Kaposi's sarcoma-associated herpesvirus (KSHV) has been consistently identified in Kaposi's sarcoma (KS) tumors, primary effusion lymphoma (PEL), and Multicentric Castleman's disease. Although classical KS has a low prevalence rate worldwide, the more aggressive endemic KS, seen primarily in Africa, accounts for nearly half of the reported cancers in some regions and is the leading cause of cancer death in those areas. Despite being a pressing human health problem, there has been almost no attempt so far to develop protective and/ or therapeutic reagents against KSHV infection and its associated diseases. In addition, a majority of KSHV studies have been restricted to the overexpression system of the selected viral genes in the absence of viral complete genome and infection, leading to limited understanding of KSHV persistence and pathogenesis that are essential in developing safe and effective anti-viral agents and vaccines against this oncogenic pathogen. The major goal of our virology core is to provide supports and service for system to address these fundamental issues through KSHV BAC mutagenesis and primary rat mesenchymal stem cells (MSC) models. The efficient generation of mutants of KSHV using bacteria artificial chromosome (BAC) technology would significantly contribute to the understanding of viral gene functions in virus-host interaction. Furthermore, with KSHV, tumors usually develop long after the initial infection in very small percentage of infected hosts, indicating that cooperation with cellular genetic changes is required for the development of tumors. Our MSC models thus will be used to delineate viral genes and cellular pathways that mediate KSHV oncogenesis. Moreover, the mechanism by which gammaherpesviruses establish persistent infection in vivo and cause diseases is not understood. Experiments with individual viral genes in cultured cells have provided essential information about their possible function(s). While experiments in vitro may provide important clues as to their function(s), they cannot demonstrate how these genes contribute to pathogenesis in the complicated host system in vivo, because the network of indirect and multiple interactions during infection in vivo cannot be effectively defined in cell culture systems. Additionally, tumors usually develop long after the initial infection in a very small percentage of infected hosts, indicating that cooperation with cellular genetic change(s) is required for the developments of tumors. Addressing these issues requires an experimental system in which the host and viral genomes can be manipulated and infections can be performed in controlled manner. Thus, our core will provide a combination of in vitro molecular biology aspect within a virus context via KSHV BAC mutagenesis and in vivo viral pathogenesis through primary rat mesenchymal stem cells models to get better insights into the mechanisms underlying infection and associated disease.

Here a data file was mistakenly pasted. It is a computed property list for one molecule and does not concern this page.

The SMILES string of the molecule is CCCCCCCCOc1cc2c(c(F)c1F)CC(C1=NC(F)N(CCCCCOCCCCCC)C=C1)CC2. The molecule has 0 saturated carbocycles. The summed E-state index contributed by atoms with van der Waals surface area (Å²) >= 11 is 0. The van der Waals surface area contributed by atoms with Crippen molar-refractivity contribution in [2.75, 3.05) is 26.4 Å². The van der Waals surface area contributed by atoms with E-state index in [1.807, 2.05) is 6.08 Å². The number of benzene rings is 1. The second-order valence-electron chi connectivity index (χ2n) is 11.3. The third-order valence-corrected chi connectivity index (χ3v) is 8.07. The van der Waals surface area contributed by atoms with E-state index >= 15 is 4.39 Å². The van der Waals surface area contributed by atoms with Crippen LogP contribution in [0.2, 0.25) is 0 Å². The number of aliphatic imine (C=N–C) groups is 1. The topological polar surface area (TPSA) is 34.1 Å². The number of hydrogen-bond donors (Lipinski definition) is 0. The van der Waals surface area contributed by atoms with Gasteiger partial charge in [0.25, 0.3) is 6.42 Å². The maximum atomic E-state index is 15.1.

National Institute of Health (NIH)
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University of Southern California
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